Arne Duncan, President Obama’s Secretary of Education, has made charter schools a cornerstone of his plan to reform public education. I wish he would explain why.
I’d particularly like Duncan to comment on an emotional outburst that occurred several years ago during a course I co-taught for new teachers at Cal. State East Bay.
I’d invited a program graduate to return and speak who had, after only three years in the trenches of Oakland’s schools, already founded his own charter school.
I’ll call him Che, because, like the Latin American revolutionary, Ernesto “Che” Guevarra, he’d evinced uncommon ability and passion, even as a student-teacher. “Urban schools are designed to fail their students,” he’d claimed. “They’re part of a conspiracy of the ruling white oligarchy to keep minorities down.”
It was no surprise when Che soon became fed up with the middle school where he first taught. It was remarkable, though, when he recruited five like-minded colleagues to help him start an alternative school just a few blocks away.
Che and his young faculty worked with a dedication that left me dumbfounded. They spent their summers educating neighborhood families about the charter school, inviting one and all to enroll, but making it clear that every parent and every child would have to adhere to a strict contract of responsibilities.
During the school year, Che and his zealous teachers labored more than twelve hours a day to ensure each child both faced rigorous challenges and received enough individualized support to meet them. Putting into practice Paulo Freire’s Pedagogy of the Oppressed, they endeavored not just to teach students academic knowledge and skill, but to transform their image of themselves and the world.
Thus, Che created an almost unimaginable oasis of hope for some of Oakland’s apparently hopeless children.
I doubted, however, that Che’s vision would be sustainable, much less replicable. For instance, could he and his staff continue to make their school the center of their lives even as they grew older, perhaps fell in love and created families and children of their own? Could any but a few other Oakland schools ever hope to follow their model?
But, what an inspiring speaker Che would be for the new teachers in my class!
Or, so I’d thought. Once Che finished his presentation, one of those teachers raised a hand to respond, his voice tremulous with fury:
“I’m really happy to hear you and your school are doing so well. But I just started teaching at your former school. What the hell are my colleagues and I supposed to do now that you’ve lured away most of our best teachers, strongest students, and involved parents? The children you left behind, my students, are no less deserving than yours. What do you have to say to them who now languish in the school your charter devastated? What do you have to say to me? Should I, too, abandon them and my school?”
After a stunned silence, Che replied only that he’d given up on Oakland’s public schools and so had attempted to save at least a few kids from them.
I wonder: Is that Secretary of Education Arne Duncan’s answer as well?
President Obama has asserted, both as candidate and now as President, that his administration would base all policy on evidence, not ideology.
With this in mind, I must reiterate the question I asked in my previous column, Why has U.S. Secretary of Education Arne Duncan made promoting more charter schools a cornerstone of the Obama Administration’s Educational policy? There is little evidence to support them.
First, some background: The Charter School Movement began in 1988. Its stated purpose was to free a few, select schools from the federal, state, and local bureaucracy hampering public education, and so enable them to pilot educational innovations that could one day spread to all schools everywhere.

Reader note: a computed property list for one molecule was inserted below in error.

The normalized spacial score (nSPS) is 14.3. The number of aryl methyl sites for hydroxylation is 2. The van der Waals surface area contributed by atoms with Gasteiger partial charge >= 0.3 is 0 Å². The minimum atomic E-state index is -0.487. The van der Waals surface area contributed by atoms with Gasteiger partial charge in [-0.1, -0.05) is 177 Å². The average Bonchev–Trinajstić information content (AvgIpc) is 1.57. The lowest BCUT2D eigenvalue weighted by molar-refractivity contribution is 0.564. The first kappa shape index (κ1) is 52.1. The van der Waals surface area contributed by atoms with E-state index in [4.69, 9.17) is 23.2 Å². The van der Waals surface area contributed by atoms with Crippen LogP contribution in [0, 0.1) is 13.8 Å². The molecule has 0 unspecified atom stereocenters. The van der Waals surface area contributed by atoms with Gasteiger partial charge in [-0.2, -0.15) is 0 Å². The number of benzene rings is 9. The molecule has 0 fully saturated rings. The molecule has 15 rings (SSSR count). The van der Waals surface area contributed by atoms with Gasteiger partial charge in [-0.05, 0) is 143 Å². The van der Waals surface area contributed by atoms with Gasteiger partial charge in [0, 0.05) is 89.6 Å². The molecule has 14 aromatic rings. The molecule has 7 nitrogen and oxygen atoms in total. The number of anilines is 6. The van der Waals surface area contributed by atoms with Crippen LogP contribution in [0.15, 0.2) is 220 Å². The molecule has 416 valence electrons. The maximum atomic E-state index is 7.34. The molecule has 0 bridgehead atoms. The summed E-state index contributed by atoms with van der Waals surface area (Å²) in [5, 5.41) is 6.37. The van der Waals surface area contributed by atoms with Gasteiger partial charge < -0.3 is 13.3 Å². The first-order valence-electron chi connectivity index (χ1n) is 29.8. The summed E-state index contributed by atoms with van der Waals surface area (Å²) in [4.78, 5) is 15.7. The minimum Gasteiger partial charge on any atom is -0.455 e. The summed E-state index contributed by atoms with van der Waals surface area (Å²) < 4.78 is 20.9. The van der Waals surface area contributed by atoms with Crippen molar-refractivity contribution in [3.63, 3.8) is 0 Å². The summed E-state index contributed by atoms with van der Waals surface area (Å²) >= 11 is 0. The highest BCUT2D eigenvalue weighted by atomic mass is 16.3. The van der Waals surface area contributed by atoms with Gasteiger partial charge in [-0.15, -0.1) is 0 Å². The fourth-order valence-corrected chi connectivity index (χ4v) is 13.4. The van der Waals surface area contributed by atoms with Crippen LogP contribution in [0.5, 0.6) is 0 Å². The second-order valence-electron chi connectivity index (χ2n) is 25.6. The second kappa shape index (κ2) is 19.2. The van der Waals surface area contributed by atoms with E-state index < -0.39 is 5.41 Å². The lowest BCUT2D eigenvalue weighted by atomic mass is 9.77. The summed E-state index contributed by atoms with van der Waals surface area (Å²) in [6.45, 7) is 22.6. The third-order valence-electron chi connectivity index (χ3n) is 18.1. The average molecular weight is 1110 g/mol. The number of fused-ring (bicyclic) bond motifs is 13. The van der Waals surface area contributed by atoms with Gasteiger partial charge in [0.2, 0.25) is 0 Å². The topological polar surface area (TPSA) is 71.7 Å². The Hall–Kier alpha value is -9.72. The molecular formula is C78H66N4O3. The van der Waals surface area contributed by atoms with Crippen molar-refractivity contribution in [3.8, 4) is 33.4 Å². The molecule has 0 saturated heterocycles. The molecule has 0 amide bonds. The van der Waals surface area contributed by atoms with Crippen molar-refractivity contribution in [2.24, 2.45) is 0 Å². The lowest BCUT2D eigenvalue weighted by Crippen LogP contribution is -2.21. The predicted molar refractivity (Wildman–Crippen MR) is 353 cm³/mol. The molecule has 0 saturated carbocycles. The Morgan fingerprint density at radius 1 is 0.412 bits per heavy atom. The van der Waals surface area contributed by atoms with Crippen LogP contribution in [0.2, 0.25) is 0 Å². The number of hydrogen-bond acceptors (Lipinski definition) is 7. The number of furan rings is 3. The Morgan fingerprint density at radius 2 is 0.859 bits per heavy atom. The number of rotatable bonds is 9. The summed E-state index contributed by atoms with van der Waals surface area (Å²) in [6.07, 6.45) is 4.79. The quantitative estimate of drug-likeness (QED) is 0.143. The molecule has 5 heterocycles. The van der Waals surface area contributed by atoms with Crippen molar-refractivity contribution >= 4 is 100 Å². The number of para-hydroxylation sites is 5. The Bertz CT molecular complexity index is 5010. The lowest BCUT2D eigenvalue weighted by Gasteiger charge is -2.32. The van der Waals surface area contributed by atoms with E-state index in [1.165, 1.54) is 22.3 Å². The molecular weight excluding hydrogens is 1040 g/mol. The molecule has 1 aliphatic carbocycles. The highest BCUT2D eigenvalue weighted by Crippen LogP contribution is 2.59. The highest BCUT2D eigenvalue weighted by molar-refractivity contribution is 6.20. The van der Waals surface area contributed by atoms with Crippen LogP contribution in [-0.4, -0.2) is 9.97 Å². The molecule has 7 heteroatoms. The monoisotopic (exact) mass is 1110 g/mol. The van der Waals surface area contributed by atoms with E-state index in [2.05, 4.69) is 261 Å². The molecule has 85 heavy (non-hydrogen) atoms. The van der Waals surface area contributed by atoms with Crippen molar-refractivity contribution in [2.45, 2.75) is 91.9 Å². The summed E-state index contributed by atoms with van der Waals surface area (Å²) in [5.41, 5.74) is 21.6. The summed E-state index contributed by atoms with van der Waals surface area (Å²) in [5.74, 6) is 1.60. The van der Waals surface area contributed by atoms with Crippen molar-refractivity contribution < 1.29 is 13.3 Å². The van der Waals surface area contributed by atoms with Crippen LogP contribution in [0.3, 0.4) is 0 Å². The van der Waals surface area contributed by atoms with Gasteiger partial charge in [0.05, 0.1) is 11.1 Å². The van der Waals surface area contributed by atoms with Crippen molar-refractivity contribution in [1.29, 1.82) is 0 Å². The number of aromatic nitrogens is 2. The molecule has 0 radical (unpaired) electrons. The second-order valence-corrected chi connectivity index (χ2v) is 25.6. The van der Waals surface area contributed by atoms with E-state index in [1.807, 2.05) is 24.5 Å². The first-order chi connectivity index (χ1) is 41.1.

Charters were obviously never intended to compete with other public schools since they enjoyed significant advantages: they tended to be smaller; they inevitably skimmed from neighboring schools the best teachers, students, and parents; they often received substantial additional outside funding; and, of course, they weren’t hobbled by federal/state/local micromanagement.
One would expect that, even if charters implemented no new strategy at all, they would still outperform public schools nearby; and that, similarly, those neighboring schools’ achievement would diminish, even though they’d done nothing differently, either.
You see, public education paid a high price for charters. For that reason, the onus was on charters, yes, to excel; but do so by testing some new educational approach that was both sustainable and replicable, one that would very soon benefit other schools. Charters were to be laboratories. They existed to serve other schools, not compete with them.
Now, more than twenty years later, there are many impressive charter schools. (I’ll feature at least one Bay Area charter in my next column.) But have charters justified their existence by transforming public education with their innovations?
The only justification for charters I’ve read has been that some of them have achieved higher than compatriot public schools. (Well, duh!)
The surprise, perhaps even the scandal is that research on overall charter school achievement has been mixed at best. In fact, the most recent, comprehensive and authoritative study by Stanford University’s Center Research of Educational Outcomes found that only 17% of charter schools outperformed their regular public school counterparts, while 37% actually lagged significantly behind. Black and Hispanic students generally faired worse in charter schools.
Not only have charter schools failed their mission, the vast majority haven’t even excelled despite all their advantages.
Nonetheless, at a moment when we ought to be rethinking the whole notion of charter schools—their purpose, their effect, their disappointing performance—Education Secretary Duncan insists that all states increase the number of them because…well, he hasn’t really explained why.
The Bush Administration made no pretext of basing its policies on evidence (No Child Left Behind being the prime example of its evidence-less education policy), following, instead, neo-conservative, often religious-right ideology.
The Obama Administration, however, has pledged to do otherwise. So, if Duncan wants more charters, we really ought to demand of him, “Where’s the beef?” Where’s the evidence?